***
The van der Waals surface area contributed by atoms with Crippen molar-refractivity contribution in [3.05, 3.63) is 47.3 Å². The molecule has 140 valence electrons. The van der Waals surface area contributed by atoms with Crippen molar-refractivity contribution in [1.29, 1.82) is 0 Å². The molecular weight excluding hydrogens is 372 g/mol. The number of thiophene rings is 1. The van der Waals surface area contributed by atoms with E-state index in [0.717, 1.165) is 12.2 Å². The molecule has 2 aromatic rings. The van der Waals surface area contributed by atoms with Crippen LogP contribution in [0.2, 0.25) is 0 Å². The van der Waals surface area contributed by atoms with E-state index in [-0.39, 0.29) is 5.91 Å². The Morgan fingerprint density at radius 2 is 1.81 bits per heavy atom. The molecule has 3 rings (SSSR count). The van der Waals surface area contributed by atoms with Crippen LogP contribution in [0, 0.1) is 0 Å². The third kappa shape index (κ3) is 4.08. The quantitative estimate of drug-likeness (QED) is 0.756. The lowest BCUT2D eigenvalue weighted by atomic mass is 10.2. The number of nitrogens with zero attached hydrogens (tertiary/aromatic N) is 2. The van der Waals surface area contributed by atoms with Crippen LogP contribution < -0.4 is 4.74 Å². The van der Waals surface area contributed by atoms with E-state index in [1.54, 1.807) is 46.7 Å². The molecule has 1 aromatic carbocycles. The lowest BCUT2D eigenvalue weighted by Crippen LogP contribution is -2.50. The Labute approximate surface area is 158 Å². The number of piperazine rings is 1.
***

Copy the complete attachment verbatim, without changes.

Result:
The van der Waals surface area contributed by atoms with Crippen molar-refractivity contribution in [3.05, 3.63) is 47.3 Å². The molecule has 140 valence electrons. The van der Waals surface area contributed by atoms with Crippen molar-refractivity contribution in [1.29, 1.82) is 0 Å². The molecular weight excluding hydrogens is 372 g/mol. The number of thiophene rings is 1. The van der Waals surface area contributed by atoms with E-state index in [0.717, 1.165) is 12.2 Å². The molecule has 2 aromatic rings. The van der Waals surface area contributed by atoms with Crippen LogP contribution in [0.2, 0.25) is 0 Å². The van der Waals surface area contributed by atoms with E-state index in [-0.39, 0.29) is 5.91 Å². The Morgan fingerprint density at radius 2 is 1.81 bits per heavy atom. The molecule has 3 rings (SSSR count). The van der Waals surface area contributed by atoms with Crippen LogP contribution in [0, 0.1) is 0 Å². The third kappa shape index (κ3) is 4.08. The quantitative estimate of drug-likeness (QED) is 0.756. The lowest BCUT2D eigenvalue weighted by atomic mass is 10.2. The number of nitrogens with zero attached hydrogens (tertiary/aromatic N) is 2. The van der Waals surface area contributed by atoms with Crippen LogP contribution < -0.4 is 4.74 Å². The van der Waals surface area contributed by atoms with E-state index in [1.54, 1.807) is 46.7 Å². The molecule has 1 aromatic carbocycles. The lowest BCUT2D eigenvalue weighted by Crippen LogP contribution is -2.50. The Labute approximate surface area is 158 Å². The number of piperazine rings is 1.